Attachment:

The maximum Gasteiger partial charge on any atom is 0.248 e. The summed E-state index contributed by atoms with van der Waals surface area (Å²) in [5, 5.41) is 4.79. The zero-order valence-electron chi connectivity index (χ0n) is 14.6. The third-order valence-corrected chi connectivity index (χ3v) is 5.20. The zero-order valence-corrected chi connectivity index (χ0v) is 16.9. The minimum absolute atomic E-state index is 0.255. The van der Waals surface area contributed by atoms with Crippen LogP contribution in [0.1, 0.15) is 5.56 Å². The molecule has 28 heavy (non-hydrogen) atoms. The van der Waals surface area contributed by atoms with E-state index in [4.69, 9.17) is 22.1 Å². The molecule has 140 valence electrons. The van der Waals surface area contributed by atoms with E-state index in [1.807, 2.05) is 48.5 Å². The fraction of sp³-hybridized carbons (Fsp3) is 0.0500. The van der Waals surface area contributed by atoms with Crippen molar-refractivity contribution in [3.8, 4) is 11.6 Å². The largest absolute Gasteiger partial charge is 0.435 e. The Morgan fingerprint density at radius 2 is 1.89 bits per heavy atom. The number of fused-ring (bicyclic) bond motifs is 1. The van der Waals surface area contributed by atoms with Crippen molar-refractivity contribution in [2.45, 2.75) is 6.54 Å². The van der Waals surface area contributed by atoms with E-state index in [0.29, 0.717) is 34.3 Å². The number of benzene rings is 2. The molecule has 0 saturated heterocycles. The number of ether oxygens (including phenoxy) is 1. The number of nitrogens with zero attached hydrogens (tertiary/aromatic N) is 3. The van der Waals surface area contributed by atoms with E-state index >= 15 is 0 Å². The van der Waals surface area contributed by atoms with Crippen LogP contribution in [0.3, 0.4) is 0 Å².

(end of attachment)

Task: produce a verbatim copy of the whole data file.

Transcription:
The maximum Gasteiger partial charge on any atom is 0.248 e. The summed E-state index contributed by atoms with van der Waals surface area (Å²) in [5, 5.41) is 4.79. The zero-order valence-electron chi connectivity index (χ0n) is 14.6. The third-order valence-corrected chi connectivity index (χ3v) is 5.20. The zero-order valence-corrected chi connectivity index (χ0v) is 16.9. The minimum absolute atomic E-state index is 0.255. The van der Waals surface area contributed by atoms with Crippen LogP contribution in [0.1, 0.15) is 5.56 Å². The molecule has 28 heavy (non-hydrogen) atoms. The van der Waals surface area contributed by atoms with E-state index in [4.69, 9.17) is 22.1 Å². The molecule has 140 valence electrons. The van der Waals surface area contributed by atoms with E-state index in [1.807, 2.05) is 48.5 Å². The fraction of sp³-hybridized carbons (Fsp3) is 0.0500. The van der Waals surface area contributed by atoms with Crippen molar-refractivity contribution in [3.8, 4) is 11.6 Å². The largest absolute Gasteiger partial charge is 0.435 e. The Morgan fingerprint density at radius 2 is 1.89 bits per heavy atom. The number of fused-ring (bicyclic) bond motifs is 1. The van der Waals surface area contributed by atoms with Crippen molar-refractivity contribution in [2.45, 2.75) is 6.54 Å². The van der Waals surface area contributed by atoms with E-state index in [0.29, 0.717) is 34.3 Å². The number of benzene rings is 2. The molecule has 0 saturated heterocycles. The number of ether oxygens (including phenoxy) is 1. The number of nitrogens with zero attached hydrogens (tertiary/aromatic N) is 3. The van der Waals surface area contributed by atoms with E-state index >= 15 is 0 Å². The van der Waals surface area contributed by atoms with Crippen LogP contribution in [0.3, 0.4) is 0 Å².